Discovery-based laboratory instruction helps teachers bring the theory presented in the classroom lecture to life. This is particularly true in control systems where students sometimes get lost in the labyrinth of mathematical system-theoretic concepts. The education literature provides many examples of high-quality controls laboratory programs and their success in connecting the classroom to the practical “hands-on” world.

Generally speaking, ASE undergraduate students truly enjoy the experience of watching their control system design in operation on a physical system. Under the supervision of Dr. Robert H. Bishop, the UT Control Systems Laboratory is currently undergoing a significant upgrade in capability, usability, and accessibility.

The undergraduate ASE controls class currently has no formal laboratory component. However, for the past two years, the Educational Control Products (ECP) Model 505 Inverted Pendulum was a key element in one of two “take-home” design projects. For this project, students design their control system using analytical and computer-aided design techniques, and then each student controller design is implemented in the laboratory for testing. In one fun-filled session, all the controllers are tested with every student in attendance. Central to the laboratory capability upgrade is a new Dell Dimension PC, a new high-performance National Instruments PCI-6703 data acquisition (DAQ) analog output board, and a new National Instruments PCI-6602 digital signal processing (DSP) board.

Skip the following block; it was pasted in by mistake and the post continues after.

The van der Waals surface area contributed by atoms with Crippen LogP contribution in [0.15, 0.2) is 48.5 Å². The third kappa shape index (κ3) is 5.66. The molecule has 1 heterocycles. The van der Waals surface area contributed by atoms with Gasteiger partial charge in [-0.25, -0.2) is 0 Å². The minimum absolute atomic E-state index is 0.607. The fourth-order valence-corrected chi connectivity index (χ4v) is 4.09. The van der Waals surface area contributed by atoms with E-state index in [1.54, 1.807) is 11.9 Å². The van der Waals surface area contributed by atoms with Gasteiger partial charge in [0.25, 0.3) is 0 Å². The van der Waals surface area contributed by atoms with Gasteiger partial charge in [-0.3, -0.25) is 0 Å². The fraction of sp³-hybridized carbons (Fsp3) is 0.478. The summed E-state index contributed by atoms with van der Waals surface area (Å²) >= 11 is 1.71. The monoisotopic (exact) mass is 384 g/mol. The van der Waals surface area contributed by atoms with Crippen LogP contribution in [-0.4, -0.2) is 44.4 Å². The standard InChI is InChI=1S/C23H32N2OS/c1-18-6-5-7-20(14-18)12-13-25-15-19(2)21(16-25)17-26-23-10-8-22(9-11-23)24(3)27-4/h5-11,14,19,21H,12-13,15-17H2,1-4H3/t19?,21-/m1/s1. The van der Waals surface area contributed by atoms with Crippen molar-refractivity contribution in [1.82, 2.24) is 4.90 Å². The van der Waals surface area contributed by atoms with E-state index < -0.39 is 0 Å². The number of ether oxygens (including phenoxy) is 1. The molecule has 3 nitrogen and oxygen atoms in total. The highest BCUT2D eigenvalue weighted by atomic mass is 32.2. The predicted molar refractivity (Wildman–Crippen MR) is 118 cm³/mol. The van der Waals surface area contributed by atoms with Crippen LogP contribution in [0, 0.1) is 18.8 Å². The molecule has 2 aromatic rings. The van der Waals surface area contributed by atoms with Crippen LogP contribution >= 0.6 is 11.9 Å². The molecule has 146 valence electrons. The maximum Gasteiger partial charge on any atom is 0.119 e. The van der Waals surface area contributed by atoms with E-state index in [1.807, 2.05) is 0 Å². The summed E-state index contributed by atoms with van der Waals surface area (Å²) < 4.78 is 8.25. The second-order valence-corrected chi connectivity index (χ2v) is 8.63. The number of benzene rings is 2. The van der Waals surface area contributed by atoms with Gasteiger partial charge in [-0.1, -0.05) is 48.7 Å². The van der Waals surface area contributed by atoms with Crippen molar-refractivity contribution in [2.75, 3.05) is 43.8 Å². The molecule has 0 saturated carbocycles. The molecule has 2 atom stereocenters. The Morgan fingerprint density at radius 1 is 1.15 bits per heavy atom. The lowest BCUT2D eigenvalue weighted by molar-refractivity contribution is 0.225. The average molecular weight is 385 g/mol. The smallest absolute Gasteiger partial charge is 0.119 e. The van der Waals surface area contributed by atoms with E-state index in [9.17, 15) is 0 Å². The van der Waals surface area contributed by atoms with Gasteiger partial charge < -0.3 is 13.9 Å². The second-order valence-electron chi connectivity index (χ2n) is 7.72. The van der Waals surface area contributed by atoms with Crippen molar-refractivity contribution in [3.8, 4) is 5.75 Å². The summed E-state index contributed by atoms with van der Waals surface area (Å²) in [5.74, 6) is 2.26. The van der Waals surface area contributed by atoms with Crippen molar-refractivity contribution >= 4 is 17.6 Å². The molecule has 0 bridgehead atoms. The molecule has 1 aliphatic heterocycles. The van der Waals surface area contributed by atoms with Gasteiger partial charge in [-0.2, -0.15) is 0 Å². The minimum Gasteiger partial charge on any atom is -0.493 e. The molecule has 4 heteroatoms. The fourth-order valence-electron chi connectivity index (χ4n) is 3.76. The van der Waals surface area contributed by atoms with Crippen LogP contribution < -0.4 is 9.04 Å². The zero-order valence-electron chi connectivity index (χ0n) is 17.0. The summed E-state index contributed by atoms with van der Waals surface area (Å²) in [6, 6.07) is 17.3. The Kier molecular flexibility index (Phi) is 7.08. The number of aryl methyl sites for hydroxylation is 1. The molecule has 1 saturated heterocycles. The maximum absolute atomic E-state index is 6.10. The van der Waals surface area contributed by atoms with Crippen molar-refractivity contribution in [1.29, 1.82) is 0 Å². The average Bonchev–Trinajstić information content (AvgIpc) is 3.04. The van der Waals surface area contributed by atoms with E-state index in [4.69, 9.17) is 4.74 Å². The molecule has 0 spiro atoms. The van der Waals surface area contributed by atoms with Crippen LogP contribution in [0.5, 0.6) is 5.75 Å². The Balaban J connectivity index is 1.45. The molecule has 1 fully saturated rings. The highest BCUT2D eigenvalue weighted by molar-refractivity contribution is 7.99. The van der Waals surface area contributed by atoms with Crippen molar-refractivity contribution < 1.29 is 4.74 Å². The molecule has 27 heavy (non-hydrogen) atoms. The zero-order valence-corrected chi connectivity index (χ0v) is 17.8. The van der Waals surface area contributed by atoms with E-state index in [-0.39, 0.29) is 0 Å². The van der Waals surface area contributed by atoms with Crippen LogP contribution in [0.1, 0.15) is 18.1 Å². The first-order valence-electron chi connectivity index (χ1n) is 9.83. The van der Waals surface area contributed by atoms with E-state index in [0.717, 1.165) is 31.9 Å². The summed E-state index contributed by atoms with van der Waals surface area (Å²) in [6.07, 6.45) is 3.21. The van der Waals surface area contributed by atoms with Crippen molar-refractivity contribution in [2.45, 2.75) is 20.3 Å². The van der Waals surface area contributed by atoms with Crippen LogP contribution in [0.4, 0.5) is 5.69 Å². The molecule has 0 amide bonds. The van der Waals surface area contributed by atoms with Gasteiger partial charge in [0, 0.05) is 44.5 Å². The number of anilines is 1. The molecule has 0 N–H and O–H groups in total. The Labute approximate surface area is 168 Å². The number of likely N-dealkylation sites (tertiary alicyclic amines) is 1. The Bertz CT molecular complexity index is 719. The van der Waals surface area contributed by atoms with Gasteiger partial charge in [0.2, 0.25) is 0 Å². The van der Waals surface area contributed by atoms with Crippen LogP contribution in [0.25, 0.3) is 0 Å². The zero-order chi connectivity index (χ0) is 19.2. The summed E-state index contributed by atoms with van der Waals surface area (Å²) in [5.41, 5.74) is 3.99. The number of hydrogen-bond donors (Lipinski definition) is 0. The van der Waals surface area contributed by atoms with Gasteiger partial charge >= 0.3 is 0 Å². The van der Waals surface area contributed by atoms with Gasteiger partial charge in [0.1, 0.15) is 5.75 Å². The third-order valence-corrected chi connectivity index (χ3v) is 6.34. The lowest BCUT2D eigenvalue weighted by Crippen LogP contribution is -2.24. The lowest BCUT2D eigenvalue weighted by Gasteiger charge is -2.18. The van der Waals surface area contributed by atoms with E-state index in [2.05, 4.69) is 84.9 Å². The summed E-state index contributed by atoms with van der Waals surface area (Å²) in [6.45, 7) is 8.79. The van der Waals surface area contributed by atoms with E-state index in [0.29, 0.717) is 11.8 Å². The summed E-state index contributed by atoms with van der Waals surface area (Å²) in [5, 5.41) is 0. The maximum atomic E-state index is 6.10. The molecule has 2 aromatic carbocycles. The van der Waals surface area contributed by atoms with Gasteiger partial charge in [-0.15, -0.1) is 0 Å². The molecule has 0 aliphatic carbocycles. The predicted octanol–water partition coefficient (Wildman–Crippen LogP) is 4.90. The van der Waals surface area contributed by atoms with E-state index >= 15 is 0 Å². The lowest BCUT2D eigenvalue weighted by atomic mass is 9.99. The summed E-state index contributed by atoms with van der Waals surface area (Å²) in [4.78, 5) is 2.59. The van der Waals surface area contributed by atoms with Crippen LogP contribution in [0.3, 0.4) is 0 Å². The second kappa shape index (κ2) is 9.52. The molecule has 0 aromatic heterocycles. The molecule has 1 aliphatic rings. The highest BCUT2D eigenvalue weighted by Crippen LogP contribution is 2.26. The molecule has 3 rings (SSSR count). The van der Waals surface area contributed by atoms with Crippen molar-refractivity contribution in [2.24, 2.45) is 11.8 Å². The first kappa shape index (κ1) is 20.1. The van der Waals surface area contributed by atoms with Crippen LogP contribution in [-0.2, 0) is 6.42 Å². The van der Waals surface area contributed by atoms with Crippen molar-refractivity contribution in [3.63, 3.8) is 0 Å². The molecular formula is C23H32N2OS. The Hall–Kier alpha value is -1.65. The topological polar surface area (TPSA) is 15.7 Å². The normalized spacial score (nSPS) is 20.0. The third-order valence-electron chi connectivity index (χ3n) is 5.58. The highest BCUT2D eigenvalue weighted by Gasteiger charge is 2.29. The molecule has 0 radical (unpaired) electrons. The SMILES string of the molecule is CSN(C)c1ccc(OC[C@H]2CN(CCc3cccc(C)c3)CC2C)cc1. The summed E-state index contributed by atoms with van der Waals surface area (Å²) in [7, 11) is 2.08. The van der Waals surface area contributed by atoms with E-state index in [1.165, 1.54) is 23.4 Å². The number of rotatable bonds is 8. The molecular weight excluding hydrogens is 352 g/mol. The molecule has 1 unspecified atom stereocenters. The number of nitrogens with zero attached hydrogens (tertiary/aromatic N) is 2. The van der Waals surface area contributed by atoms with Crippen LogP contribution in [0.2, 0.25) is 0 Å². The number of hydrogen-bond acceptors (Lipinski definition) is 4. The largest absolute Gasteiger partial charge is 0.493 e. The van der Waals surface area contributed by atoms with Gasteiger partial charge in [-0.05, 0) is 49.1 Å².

A Controls Laboratory Manual was developed as a guide for students, and a two-hour lecture with twenty pages of notes is now ready. Accessibility of the experiments will be improved first by moving the facility into a better location, and second, through an on-going effort to make the laboratory remotely accessible via internet. The laboratory needs more experimental hardware before considering the course as a formal offering. Our goal is to find resources for a classic mass-spring-damper experiment and a control moment gyroscope apparatus.

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